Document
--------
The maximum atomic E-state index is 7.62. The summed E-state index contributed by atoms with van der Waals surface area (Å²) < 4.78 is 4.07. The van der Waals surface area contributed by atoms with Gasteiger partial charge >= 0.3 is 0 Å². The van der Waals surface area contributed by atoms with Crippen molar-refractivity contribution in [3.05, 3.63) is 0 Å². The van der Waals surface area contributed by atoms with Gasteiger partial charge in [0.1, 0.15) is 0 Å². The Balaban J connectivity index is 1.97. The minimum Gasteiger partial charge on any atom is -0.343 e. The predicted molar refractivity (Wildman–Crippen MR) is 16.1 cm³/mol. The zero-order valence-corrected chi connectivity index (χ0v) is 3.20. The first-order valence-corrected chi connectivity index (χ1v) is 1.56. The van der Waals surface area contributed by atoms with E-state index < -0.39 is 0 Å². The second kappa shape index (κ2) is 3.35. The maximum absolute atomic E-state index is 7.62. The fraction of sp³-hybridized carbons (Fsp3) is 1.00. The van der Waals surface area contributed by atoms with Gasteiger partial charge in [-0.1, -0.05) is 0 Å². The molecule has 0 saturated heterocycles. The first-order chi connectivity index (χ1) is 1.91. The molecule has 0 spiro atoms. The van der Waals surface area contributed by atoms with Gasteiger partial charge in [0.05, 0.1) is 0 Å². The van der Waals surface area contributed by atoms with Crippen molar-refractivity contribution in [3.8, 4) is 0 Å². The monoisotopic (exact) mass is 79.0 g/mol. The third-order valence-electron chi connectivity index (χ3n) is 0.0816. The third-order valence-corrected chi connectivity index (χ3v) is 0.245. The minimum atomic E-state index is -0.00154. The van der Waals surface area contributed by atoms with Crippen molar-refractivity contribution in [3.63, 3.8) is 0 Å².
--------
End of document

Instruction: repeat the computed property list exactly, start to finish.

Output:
The maximum atomic E-state index is 7.62. The summed E-state index contributed by atoms with van der Waals surface area (Å²) < 4.78 is 4.07. The van der Waals surface area contributed by atoms with Gasteiger partial charge >= 0.3 is 0 Å². The van der Waals surface area contributed by atoms with Crippen molar-refractivity contribution in [3.05, 3.63) is 0 Å². The van der Waals surface area contributed by atoms with Gasteiger partial charge in [0.1, 0.15) is 0 Å². The Balaban J connectivity index is 1.97. The minimum Gasteiger partial charge on any atom is -0.343 e. The predicted molar refractivity (Wildman–Crippen MR) is 16.1 cm³/mol. The zero-order valence-corrected chi connectivity index (χ0v) is 3.20. The first-order valence-corrected chi connectivity index (χ1v) is 1.56. The van der Waals surface area contributed by atoms with E-state index < -0.39 is 0 Å². The second kappa shape index (κ2) is 3.35. The maximum absolute atomic E-state index is 7.62. The fraction of sp³-hybridized carbons (Fsp3) is 1.00. The van der Waals surface area contributed by atoms with Gasteiger partial charge in [-0.1, -0.05) is 0 Å². The molecule has 0 saturated heterocycles. The first-order chi connectivity index (χ1) is 1.91. The molecule has 0 spiro atoms. The van der Waals surface area contributed by atoms with Gasteiger partial charge in [0.05, 0.1) is 0 Å². The van der Waals surface area contributed by atoms with Crippen molar-refractivity contribution in [3.8, 4) is 0 Å². The monoisotopic (exact) mass is 79.0 g/mol. The third-order valence-electron chi connectivity index (χ3n) is 0.0816. The third-order valence-corrected chi connectivity index (χ3v) is 0.245. The minimum atomic E-state index is -0.00154. The van der Waals surface area contributed by atoms with Crippen molar-refractivity contribution in [3.63, 3.8) is 0 Å².